"Half-Caste" has 53 lines and no full stops. It has what (at a first glance) seem to be random forward slashes, but I have now realised that it seems to welcome a pause after each forward slash. In "Unrelated Incidents" there aren't any capital letters except for "BBC" which is something I didn't pick up on at first. The poems are both performance poems and the tone or mood of them are similar - there is some humour in both poems and they look as though they should be spoken in an angry sort of way.
- Word count: 921
Essay to compare the ways that culture and identity are presented in Hurricane Hits England by Grace Nichols and Half Caste by John Agard.
In his poem, Agard does not talk about himself directly; instead he strongly implies that he is talking about himself by talking aggressively as if he is being insulted, ' Wha yu mean?' This tells the reader that he does not wish to talk only about himself, but also that many other people are affected with the same issues.
- Word count: 500
You never know. The first poem is about the term 'Half-Caste' which the poet: John Agard, objects to as he thinks that it makes us think of people of mixed race as only half a person instead of a whole person or individual. The next poem 'Not My Business' is about the violence used by the state authorities against the people of Nigeria. The poet: Niyi Osundare believes that you should stand up for what is right, regardless of whether it bothers you at that specific time.
- Word count: 718
This being from Half-Caste shows that things that people witness are a mixture of things and aren't looked at as half of something so why are John and others classed as half-caste. He gives many examples putting his point across, that showing us the reader his purpose. Tatamkhulu is attempting to state in his poem that the colour of your skin determines nearly everything about you. An example is the 'up market, haute cuisine' in the third and fifth stanza, that being where the whites dine, then in the following stanza comments about the 'working man's caf�' where the non-whites eat their 'bunny chows' on the 'plastic tables top'.
- Word count: 1563
Outline the significant features of the Caste system, and Comment on the criticisms made on the Caste system.
The reincarnation cycle extends to the composition of society: the caste system. Hence, being a Brahmin is the highest level one can be in the reincarnation cycle, for this is the level at which one can understand Moksha and thus attain it. Therefore the caste system affects the interactions between Hindus. But can the caste system be a mere invention of the Brahmin in Vedic society, for this reason it is necessary to examine its origins, yet another key feature of the caste system.
- Word count: 2082
For example in 'Unrelated incidents' one of the lines said 'way ti spell' which means the way to spell and likewise in 'Half-caste' he writes 'wha yu mean' which means what do you mean. Each poem is spoken in a different type of phonetic accent but it can be clearly seen that each poem was meant to be written in the native languages of the authors. 'Half-caste' relies on the readers sense of imagination because he is trying to get across the point that the famous people that he mentions such as Picasso mixed two colours and they were seen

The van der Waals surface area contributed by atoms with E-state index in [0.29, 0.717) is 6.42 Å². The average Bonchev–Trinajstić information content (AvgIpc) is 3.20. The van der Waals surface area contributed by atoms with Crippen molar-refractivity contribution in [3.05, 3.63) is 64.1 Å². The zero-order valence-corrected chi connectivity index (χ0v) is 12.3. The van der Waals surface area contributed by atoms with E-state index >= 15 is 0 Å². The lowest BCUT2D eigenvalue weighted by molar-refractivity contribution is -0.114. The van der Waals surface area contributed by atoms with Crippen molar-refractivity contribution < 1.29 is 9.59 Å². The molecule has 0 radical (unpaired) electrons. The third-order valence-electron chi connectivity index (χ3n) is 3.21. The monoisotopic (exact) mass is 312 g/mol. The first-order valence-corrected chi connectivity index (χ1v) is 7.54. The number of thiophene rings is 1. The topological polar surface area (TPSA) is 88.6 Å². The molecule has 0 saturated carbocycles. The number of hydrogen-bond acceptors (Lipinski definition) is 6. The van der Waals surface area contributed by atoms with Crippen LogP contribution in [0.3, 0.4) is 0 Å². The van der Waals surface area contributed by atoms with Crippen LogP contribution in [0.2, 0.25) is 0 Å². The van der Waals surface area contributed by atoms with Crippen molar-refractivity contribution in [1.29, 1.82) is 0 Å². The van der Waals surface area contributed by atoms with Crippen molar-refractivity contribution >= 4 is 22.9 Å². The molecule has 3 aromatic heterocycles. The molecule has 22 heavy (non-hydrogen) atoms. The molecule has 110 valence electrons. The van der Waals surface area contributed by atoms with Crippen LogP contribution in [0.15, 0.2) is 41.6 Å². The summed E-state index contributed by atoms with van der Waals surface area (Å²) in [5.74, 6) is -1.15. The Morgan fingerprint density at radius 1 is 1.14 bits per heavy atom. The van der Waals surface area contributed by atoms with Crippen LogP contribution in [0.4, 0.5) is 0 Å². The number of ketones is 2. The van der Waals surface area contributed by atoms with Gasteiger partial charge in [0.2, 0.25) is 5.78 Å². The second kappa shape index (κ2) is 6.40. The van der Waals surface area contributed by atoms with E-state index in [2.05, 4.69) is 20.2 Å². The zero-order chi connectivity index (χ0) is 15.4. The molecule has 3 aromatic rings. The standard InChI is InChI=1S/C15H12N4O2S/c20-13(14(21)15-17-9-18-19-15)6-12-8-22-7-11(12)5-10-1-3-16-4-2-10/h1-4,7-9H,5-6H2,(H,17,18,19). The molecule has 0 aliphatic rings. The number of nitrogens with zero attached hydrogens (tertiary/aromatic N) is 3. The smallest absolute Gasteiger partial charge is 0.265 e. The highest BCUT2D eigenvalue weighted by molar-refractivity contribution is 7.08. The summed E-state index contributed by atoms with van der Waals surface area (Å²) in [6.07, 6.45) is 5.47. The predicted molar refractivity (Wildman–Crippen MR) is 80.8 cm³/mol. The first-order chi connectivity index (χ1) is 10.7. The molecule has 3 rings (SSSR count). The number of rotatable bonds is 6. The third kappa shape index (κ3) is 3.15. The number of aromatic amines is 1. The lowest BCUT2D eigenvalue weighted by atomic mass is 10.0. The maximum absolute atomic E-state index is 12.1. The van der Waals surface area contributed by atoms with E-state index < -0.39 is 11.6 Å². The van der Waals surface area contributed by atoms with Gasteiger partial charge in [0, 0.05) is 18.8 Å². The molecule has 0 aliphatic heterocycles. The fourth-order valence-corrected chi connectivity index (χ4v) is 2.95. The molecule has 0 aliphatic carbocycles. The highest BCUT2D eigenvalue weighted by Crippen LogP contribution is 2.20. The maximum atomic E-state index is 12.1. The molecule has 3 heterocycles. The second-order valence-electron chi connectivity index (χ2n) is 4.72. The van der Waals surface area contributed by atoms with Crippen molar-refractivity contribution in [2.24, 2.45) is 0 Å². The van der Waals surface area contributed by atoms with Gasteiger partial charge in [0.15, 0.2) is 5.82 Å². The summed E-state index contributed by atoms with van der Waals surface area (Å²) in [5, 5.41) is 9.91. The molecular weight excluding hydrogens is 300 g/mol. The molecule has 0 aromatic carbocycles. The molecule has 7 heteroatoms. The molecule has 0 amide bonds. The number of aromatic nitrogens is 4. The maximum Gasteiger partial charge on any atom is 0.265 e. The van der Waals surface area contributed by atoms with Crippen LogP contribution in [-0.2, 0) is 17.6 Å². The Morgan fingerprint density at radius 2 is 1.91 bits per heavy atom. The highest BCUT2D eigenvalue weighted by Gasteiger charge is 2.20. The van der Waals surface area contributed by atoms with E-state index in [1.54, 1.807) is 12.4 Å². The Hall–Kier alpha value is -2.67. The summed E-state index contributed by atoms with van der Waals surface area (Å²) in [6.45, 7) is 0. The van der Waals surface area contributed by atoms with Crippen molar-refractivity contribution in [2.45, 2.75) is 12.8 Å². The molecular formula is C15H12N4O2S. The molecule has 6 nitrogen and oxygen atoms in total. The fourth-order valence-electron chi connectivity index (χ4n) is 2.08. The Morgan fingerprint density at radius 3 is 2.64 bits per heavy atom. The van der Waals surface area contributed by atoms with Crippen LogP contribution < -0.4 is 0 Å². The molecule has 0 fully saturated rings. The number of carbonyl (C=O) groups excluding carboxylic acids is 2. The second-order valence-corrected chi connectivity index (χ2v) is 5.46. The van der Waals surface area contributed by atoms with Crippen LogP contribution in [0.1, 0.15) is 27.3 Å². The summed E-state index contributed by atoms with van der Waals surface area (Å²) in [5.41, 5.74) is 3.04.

- Word count: 696
The poem I will study "I love me mudder". The last poet work I will be looking at will be John Agard. Agard was born in Guyana in 1949, the country was still a British colony until 1966. In 1977 Agard moved to England. This is where he became the light of the new West Indian British dawn of various bardic compositions. Agard is a poet whom blends calypso styled language with unique sounding spoken word. The work I will be studying is "Half-caste" I have paired the poems up.
- Word count: 882
This, of course, creates a strange and confusing picture for the audience, but that is exactly what Agard wants to say about the word "half-caste": it is a strange and confusing word. Excuse me Standing on one leg I'm half-caste In this unusual way, it is almost as if the poet wants to draw attention to himself and the word at the same time in order to force us to re-consider what "half-caste" means.
- Word count: 504
"...and when I'm introduced to yu I'm sure you'll understand why I offer yu half-a-hand..." This quote suggests that non half-caste peoples attitudes towards half-caste people is that they are not human, and do not do everyday things the way they would do themselves. Agard exaggerates his ideas in order to make his argument a lot clearer. "..an when moon begin to glow I half-caste human being cast half-a-shadow..." It is obvious that half-caste people do not caste shadows different to anyone else, but the emphasis on the ridiculousness of the mere idea of a different type of shadow makes the idea of half-caste people being 'different' just as ridiculous.
- Word count: 1013
The second was kharma (the sum of merits of a person at any given time in their life). These two factors alone may be the only reason the caste system has endured so long in Indian society. Sometime between 200 B.C. and 100 A.D. the Law of Manu was written. In the Law of Manu the Aryan priests created the great hereditary divisions of society. They ranked themselves at the top, the Brahmins (the priests), followed by the Kshatiyas (the warriors), the Vaisyas (the farmers and merchants), and finally the Sudras (the laborers) born into servitude for the other three castes.
- Word count: 691
The quote above shows the narrator is using irony to question what the reader thinks of him, by saying he is 'half-caste.' It also shows that he thinks the term 'half-caste' is ridiculous, saying this is what I must do if I'm half a person. The language used in the first and second stanza changes from Standard English to Jamaican English dialect. '...Explain yuself, wha yu mean, when yu say half-caste...' The effect this has on the poem and the reason the poet changes it is because it mirrors the poet himself.
- Word count: 1515
Discuss the ways in which relationships between parents and children are explored by the writers of Kiss Miss Carol and The Son's Veto.
In KMC Jolil is embarrassed of his dad's English and the way he dress. "He felt shy going around with him and sitting at the teacher's table and listening to his dad's broken English" Mr Miah wants his son to have a traditional upbringing while Jolil wants to be British. "Jolil was born in Britain John Agard came to England from Guyana in 1977. Like many Caribbeans, he is himself of mixed race - his mother is Portuguese but born in Guyana and his father is black. One of the things he enjoys about living in England is the wide range of people he meets: 'The diversity of cultures here is very exciting'.
- Word count: 1321
The poem is made up of five stanzas, each stanza contains three lines. The first line of every stanza is a question regarding the flag which is being asked by the naïve questioner, the following two lines then answer the question. The second line in each stanza is the shortest; this creates a blunt and cynical tone. The first and third lines in each stanza rhyme, except in the last stanza, this links the question and the answer and helps make the last word in each stanza significant.
- Word count: 465